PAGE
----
How to Master the English Bible

by James Gray

a Short Review

by Liam Walsh

This very short 100 year old book was great! I had heard this recommended a few times and was intrigued by the (near audacious) title and finally decided to explore this one. 

Honestly, there is not a lot that’s profound about this book, but it does hone in on the obvious in a marvelously striking way. The author’s primary task is to show how to read Scripture with the most profit for knowing it well. The plan is actually very simple. He recommends that the reader start with Genesis, read it, and re-read it until the reader can generally outline it, and judge they have an excellent grasp on it. 

From there, the task is to simply move through each book of Scripture in order – ignoring the artificial chapter and verse breaks. Gray urges that the reader read each book in a single sitting if possible. As the reader gets through this – they should also attempt to make a rough outline of each book – further revising it with each read. 

I had heard much of this practice before – but Gray’s argument for going in canonical order I had not heard before – and it was actually pretty convincing. I’ve experimented with the re-read process a bit and have found it remarkable for what it allows me to see and understand that I had not before. It also works to give the reader a macro-view of each Bible book – if you will. After this read, I’ll be adopting this process more regularly from now on. 

The second half of the book is an exhortation for preachers to preach and teach expository sermons through each book of the Bible. The plea is a good one.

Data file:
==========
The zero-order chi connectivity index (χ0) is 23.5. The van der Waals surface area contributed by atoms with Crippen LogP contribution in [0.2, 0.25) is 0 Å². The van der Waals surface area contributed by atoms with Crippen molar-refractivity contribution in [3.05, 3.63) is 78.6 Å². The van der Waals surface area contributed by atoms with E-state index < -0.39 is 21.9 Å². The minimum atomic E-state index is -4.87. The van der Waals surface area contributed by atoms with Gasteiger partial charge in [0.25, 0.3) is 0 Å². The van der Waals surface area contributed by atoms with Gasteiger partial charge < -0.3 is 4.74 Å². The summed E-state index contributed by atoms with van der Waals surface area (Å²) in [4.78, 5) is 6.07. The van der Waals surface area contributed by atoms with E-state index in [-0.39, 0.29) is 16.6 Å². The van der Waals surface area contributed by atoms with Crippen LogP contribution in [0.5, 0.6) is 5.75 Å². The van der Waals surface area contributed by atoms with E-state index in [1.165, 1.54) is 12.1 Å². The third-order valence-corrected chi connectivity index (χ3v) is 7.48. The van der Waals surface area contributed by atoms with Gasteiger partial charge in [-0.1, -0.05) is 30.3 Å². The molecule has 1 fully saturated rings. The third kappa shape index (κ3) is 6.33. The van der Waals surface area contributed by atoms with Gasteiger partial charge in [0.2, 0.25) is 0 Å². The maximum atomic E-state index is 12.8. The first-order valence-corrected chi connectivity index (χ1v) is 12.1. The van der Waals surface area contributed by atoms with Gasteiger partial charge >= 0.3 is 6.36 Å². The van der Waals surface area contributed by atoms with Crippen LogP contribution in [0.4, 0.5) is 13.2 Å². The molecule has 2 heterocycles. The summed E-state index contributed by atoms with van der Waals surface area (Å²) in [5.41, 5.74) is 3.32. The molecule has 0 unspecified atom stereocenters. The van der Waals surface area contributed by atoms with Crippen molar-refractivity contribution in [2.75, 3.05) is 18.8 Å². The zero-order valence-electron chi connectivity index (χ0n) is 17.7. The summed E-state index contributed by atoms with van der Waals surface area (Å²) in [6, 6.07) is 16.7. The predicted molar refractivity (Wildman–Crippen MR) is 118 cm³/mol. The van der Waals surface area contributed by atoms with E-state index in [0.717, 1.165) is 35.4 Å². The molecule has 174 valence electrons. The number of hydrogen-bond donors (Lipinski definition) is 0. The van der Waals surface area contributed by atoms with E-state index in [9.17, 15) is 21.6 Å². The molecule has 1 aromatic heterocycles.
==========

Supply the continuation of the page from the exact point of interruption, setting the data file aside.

Gray argues 1) that contemporary society (over 100 years ago) didn’t read their Bibles – and were so busy that they usually wouldn’t learn them on their own, 2) that the Bible was no longer taught in schools – so wouldn’t be learned there, 3) that the Bible typically wasn’t taught from the pulpit – it was more or less moralistic life lessons or interesting oratory – but not expository teaching through the Bible (sound familiar?..), and 4) that the Bible wasn’t even taught in Sunday school classes – but those were mostly just games or fun things to keep children occupied or maybe even topical lessons for adults (sound familiar?..). His plea, is that if the Bible isn’t taught and exposited through in the pulpit then where would it be? Where was anyone to go to learn it?
His question is a good one. And I find myself baffled just the same at the general lack of expository preaching in most churches.

Gray ends by warning his readers that if Christianity didn’t change this process, authentic biblical Christianity would be near unrecognizable in the coming generations. I dare say his words may have been a bit prophetic. This part struck particularly close to home for me after having recently left a church for a turning away from expository preaching (among other things), and now having a near hour drive in order to be part of a church that does preach through scripture (driving past dozens that do not on the way). 

I’d highly encourage pastors read this, especially if they don’t preach expository sermons through whole books as their regular bread and butter in the pulpit. If nothing else, simply to see the issue from a different perspective. 

Excellent book! And I’m excited to start the journey and tackle the book of Genesis (a whole bunch of times).

Fear and Trembling

[Originally Published in 2017]

by Liam Walsh